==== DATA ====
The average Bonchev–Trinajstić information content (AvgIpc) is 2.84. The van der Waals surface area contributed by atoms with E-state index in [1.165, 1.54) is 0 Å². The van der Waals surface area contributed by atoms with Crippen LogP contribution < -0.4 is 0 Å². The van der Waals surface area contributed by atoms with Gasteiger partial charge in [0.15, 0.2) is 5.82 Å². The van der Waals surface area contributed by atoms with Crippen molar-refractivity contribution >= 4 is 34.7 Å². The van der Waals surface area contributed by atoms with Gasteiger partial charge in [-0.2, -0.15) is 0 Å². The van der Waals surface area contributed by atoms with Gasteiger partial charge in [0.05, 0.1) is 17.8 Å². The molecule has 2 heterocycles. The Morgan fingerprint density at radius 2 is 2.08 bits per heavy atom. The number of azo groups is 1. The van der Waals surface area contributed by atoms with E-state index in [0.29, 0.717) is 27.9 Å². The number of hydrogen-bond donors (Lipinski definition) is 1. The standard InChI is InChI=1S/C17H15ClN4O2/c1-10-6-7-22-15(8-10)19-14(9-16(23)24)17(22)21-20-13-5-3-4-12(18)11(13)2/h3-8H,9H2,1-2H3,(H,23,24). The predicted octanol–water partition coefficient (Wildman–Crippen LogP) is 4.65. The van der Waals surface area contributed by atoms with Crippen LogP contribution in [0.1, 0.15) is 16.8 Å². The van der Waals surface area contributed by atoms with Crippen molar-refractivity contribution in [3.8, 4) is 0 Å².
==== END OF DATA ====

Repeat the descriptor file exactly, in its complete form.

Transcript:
The average Bonchev–Trinajstić information content (AvgIpc) is 2.84. The van der Waals surface area contributed by atoms with E-state index in [1.165, 1.54) is 0 Å². The van der Waals surface area contributed by atoms with Crippen LogP contribution < -0.4 is 0 Å². The van der Waals surface area contributed by atoms with Gasteiger partial charge in [0.15, 0.2) is 5.82 Å². The van der Waals surface area contributed by atoms with Crippen molar-refractivity contribution >= 4 is 34.7 Å². The van der Waals surface area contributed by atoms with Gasteiger partial charge in [-0.2, -0.15) is 0 Å². The van der Waals surface area contributed by atoms with Gasteiger partial charge in [0.05, 0.1) is 17.8 Å². The molecule has 2 heterocycles. The Morgan fingerprint density at radius 2 is 2.08 bits per heavy atom. The number of azo groups is 1. The van der Waals surface area contributed by atoms with E-state index in [0.29, 0.717) is 27.9 Å². The number of hydrogen-bond donors (Lipinski definition) is 1. The standard InChI is InChI=1S/C17H15ClN4O2/c1-10-6-7-22-15(8-10)19-14(9-16(23)24)17(22)21-20-13-5-3-4-12(18)11(13)2/h3-8H,9H2,1-2H3,(H,23,24). The predicted octanol–water partition coefficient (Wildman–Crippen LogP) is 4.65. The van der Waals surface area contributed by atoms with Crippen LogP contribution in [0.1, 0.15) is 16.8 Å². The van der Waals surface area contributed by atoms with Crippen molar-refractivity contribution in [3.8, 4) is 0 Å².